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Fox News Hosts Pressed Trump Advisor Over 'Second Wave' of the Virus and Things Quickly Got Awkward
Fox News

In February of this year, White House Economic Advisor Larry Kudlow assured that the virus that's since upended daily life in the United States was contained.

Now, with several states reopening their businesses, cases of the virus are beginning to spike again.

Fox News anchors presented Kudlow with this information on Monday, days after he insisted that these spikes didn't represent a second wave that could potentially mandate the shutter of certain businesses yet again.

Watch below.

Fox News grills Larry Kudlow over COVID-19 'second wave'www.youtube.com

After being presented with record new cases and hospitalizations in Texas and record single day cases in Florida, Fox News host Sandra Smith asked Kudlow about his concerns regarding a second wave of the virus.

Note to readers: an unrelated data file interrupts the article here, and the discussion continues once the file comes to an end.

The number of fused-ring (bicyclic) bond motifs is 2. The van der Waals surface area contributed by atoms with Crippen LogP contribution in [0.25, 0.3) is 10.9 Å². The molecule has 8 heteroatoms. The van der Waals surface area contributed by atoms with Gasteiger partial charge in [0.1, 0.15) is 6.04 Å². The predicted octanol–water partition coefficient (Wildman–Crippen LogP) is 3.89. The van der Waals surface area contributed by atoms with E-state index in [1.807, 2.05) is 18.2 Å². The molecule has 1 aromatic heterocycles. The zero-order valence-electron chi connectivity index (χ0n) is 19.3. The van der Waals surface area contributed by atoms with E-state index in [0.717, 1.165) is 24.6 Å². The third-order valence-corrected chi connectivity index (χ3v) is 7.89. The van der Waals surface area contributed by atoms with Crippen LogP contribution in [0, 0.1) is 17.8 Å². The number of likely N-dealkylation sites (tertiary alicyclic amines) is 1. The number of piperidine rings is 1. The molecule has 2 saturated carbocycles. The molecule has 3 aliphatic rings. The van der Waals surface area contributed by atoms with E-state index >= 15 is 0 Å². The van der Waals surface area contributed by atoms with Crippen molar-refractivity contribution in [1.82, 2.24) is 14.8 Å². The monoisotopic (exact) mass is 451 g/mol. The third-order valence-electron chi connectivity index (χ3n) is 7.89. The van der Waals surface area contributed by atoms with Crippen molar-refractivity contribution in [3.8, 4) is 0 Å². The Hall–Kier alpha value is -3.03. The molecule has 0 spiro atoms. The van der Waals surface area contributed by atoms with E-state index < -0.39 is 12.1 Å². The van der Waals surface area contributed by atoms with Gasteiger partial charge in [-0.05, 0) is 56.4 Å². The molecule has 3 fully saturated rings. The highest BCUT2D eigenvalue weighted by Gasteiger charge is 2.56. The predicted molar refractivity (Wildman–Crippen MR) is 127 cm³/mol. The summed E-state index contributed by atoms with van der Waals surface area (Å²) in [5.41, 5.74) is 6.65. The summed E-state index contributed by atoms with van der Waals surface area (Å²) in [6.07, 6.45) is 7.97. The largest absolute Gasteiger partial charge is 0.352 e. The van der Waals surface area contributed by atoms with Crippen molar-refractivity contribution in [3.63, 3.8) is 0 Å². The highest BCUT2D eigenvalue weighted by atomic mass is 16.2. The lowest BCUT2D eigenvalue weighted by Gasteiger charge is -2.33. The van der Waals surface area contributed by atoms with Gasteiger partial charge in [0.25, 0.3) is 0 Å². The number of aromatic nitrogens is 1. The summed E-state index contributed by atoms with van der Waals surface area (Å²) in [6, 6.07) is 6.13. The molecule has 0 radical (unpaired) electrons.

Kudlow responded:

"I understand the growing concerns and we're going to have these concerns for a while, but I've been in touch with our health experts...these are relatively small bumps. They're there, I'm not denying it...Please don't forget though, we are testing at 100 times the rate we were a couple of months back in March. So you're bound to uncover a lot more cases."

Kudlow insisted that the fatality rates remained low, then continued:

"I do not want to downplay or argue against the fact that it's happening, but I think it's something we have to get used to."

After Kudlow again said he doesn't think it signifies a second wave and that he doesn't want to see the economy shuttered again, Fox host Ed Henry asked:

"God forbid the health experts go to the president and say, 'Look, we're fearful this is going the wrong way and there could be tens of thousands of more people dying,' You're saying the president still will not shut down the economy?"

Kudlow responded:

"The president is absolutely disinclined to shut down the economy."

People weren't satisfied with Kudlow's statement, especially his stance that we would have to "get used to" the disease's fatalities.

They also pointed out that Kudlow's expertise is in economics, not in medicine or epedemiology.

Concerning, to say the least.